Croydon Council has been criticised for having little to no controls in place to prevent fraudulent staff expense and mileage claims with employees  submitting questionable claims for biscuits, birthday cakes and balloons. 

The council’s systems were so weak, said auditors Mazars in the internal audit, that there was a ‘high risk’ of abuse resulting in financial loss and or reputational damage with it recommending  immediate  management action.

Auditors tested a sample of 20 approved expenses claims and found in a quarter of cases expenses were incorrectly categorised and, in some instances, should not have been claimed at all.

The review  identified that some of the expenses had been paid to staff in ‘contravention’ of the council’s expenses policy and these ‘misreprensentations’ could have resulted in disciplinary action or  the sack. 

Among a sample reviewed by Mazars they found an emergency housing interventions officer had billed the council for £143.48, which included two birthday cakes costing £29.98 and £40 for event balloons; while a democratic services officer had claimed for £45.10 which included chocolate biscuits from Sainsbury’s for £3.90 and £22.60 of food from Stuffins. 

The expenses which would have been signed off by a manager were also wrongly categorised and claimed as being expenses for ‘taxis’.

Staff were required to acknowledge that they had read and understood the council’s  expense policy before submitting the claims, said the report.

There were also examples where officers had incorrectly claimed goods for services and service users as business expenses instead of claiming using the council’s ad hoc payment process.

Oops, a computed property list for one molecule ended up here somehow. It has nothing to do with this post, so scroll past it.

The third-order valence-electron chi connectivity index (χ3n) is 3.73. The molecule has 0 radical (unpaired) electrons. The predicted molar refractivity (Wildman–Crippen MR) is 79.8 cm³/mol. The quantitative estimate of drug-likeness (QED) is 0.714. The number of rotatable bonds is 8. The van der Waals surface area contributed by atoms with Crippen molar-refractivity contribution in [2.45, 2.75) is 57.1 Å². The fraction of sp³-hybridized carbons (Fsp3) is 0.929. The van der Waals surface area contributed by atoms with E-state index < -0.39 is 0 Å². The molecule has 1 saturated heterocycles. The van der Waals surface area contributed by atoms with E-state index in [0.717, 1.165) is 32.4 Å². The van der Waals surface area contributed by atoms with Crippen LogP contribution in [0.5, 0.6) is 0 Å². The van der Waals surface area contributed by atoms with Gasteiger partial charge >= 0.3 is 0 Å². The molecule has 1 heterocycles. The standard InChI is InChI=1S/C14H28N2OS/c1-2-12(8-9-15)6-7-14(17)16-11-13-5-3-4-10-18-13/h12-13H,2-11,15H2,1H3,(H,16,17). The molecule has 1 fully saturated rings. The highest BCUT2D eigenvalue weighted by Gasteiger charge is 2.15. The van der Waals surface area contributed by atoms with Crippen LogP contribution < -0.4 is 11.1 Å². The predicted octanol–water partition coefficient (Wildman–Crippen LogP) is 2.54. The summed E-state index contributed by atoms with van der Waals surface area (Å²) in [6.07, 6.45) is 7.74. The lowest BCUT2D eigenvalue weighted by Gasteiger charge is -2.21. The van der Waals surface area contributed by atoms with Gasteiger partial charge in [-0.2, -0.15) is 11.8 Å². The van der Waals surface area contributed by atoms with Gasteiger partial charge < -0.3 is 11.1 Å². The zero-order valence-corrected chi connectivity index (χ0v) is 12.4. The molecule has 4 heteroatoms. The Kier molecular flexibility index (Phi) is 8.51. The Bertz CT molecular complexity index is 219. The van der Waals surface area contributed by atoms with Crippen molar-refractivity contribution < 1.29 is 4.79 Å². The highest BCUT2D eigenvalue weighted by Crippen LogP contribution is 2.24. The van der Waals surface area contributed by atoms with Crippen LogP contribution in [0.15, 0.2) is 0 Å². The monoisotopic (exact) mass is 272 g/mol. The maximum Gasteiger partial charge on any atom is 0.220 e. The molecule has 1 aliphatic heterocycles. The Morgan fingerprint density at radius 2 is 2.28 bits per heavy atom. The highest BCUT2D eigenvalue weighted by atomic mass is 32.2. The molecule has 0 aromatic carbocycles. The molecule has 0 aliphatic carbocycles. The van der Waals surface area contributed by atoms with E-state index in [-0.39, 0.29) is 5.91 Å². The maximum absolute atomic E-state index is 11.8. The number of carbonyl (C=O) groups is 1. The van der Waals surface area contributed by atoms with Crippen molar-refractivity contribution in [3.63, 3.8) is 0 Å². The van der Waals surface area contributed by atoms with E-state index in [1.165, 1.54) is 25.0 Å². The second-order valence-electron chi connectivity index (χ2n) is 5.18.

These included  £302.40 for trampolining tickets for young people’; £141.94 for the purchase of tokens and snacks for SummerMix, a summer school for refugees and unaccompanied minors;£73.60 for wine for a Good Employer event and £73.59 for food items for a summer garden party.

During  1 April to 18 October 2019  £163,342.98 expense and mileage claims were made by council staff. Mileage claims were also submitted without supporting documentation and in one instance over £800 was claimed for ‘inspections’ incurred on one day.

The claims also included hundreds of pounds spent by council officers on subscriptions and  professional  membership accreditations which were categorised as claims for ‘medical’, ‘use of public transport’ and ‘overnight’. 

One project officer in Placemaking billed the council for £339 for their chartered membership to the Landscape Institute describing it as ‘medical fees’ even though it is against the expenses policy for the council to pay these fees.

 The review was published in February prior to the pandemic and pre-empted the financial crisis which has resulted in the council going bankrupt but gives an indication that fundamental weaknesses already existed.

An examination of a sample of 20 overtime payments also identified abuse of protocols with two instances where the hours paid did not reconcile to the claim forms and another two where copies of the claim forms were not available. 

The Council’s executive leadership team was briefed about the issues raised in the report and a working group set up to review the policy and guidance issued to staff